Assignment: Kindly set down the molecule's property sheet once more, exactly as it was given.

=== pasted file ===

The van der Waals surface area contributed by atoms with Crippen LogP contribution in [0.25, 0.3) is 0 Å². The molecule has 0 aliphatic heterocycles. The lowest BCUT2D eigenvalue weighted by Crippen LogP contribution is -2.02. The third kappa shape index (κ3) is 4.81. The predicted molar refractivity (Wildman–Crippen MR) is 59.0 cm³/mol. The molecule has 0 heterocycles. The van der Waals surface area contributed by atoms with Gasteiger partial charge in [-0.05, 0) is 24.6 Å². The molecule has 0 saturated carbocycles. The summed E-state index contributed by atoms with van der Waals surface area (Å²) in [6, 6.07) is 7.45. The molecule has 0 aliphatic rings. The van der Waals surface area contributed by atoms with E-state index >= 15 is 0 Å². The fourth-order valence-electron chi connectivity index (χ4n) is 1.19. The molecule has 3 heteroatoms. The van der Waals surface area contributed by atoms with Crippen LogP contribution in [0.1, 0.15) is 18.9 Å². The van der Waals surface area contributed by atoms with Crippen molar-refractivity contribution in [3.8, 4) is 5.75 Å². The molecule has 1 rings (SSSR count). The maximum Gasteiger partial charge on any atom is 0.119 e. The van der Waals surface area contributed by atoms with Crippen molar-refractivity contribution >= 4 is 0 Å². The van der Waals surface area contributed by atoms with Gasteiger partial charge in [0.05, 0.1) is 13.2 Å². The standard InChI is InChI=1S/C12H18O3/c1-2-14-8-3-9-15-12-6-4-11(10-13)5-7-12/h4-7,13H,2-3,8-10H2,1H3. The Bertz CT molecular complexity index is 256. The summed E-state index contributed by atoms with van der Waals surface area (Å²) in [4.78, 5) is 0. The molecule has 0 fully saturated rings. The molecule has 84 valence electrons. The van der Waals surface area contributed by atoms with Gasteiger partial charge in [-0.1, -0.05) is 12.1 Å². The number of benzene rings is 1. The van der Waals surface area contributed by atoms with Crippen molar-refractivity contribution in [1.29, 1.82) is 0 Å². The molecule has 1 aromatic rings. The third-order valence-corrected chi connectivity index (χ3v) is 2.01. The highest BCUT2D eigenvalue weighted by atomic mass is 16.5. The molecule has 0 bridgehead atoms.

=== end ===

The van der Waals surface area contributed by atoms with Crippen LogP contribution in [0.25, 0.3) is 0 Å². The molecule has 0 aliphatic heterocycles. The lowest BCUT2D eigenvalue weighted by Crippen LogP contribution is -2.02. The third kappa shape index (κ3) is 4.81. The predicted molar refractivity (Wildman–Crippen MR) is 59.0 cm³/mol. The molecule has 0 heterocycles. The van der Waals surface area contributed by atoms with Gasteiger partial charge in [-0.05, 0) is 24.6 Å². The molecule has 0 saturated carbocycles. The summed E-state index contributed by atoms with van der Waals surface area (Å²) in [6, 6.07) is 7.45. The molecule has 0 aliphatic rings. The van der Waals surface area contributed by atoms with E-state index >= 15 is 0 Å². The fourth-order valence-electron chi connectivity index (χ4n) is 1.19. The molecule has 3 heteroatoms. The van der Waals surface area contributed by atoms with Crippen LogP contribution in [0.1, 0.15) is 18.9 Å². The van der Waals surface area contributed by atoms with Crippen molar-refractivity contribution in [3.8, 4) is 5.75 Å². The molecule has 1 rings (SSSR count). The maximum Gasteiger partial charge on any atom is 0.119 e. The van der Waals surface area contributed by atoms with Crippen molar-refractivity contribution >= 4 is 0 Å². The van der Waals surface area contributed by atoms with Gasteiger partial charge in [0.05, 0.1) is 13.2 Å². The standard InChI is InChI=1S/C12H18O3/c1-2-14-8-3-9-15-12-6-4-11(10-13)5-7-12/h4-7,13H,2-3,8-10H2,1H3. The Bertz CT molecular complexity index is 256. The summed E-state index contributed by atoms with van der Waals surface area (Å²) in [4.78, 5) is 0. The molecule has 0 fully saturated rings. The molecule has 84 valence electrons. The van der Waals surface area contributed by atoms with Gasteiger partial charge in [-0.1, -0.05) is 12.1 Å². The number of benzene rings is 1. The van der Waals surface area contributed by atoms with Crippen molar-refractivity contribution in [1.29, 1.82) is 0 Å². The molecule has 1 aromatic rings. The third-order valence-corrected chi connectivity index (χ3v) is 2.01. The highest BCUT2D eigenvalue weighted by atomic mass is 16.5. The molecule has 0 bridgehead atoms.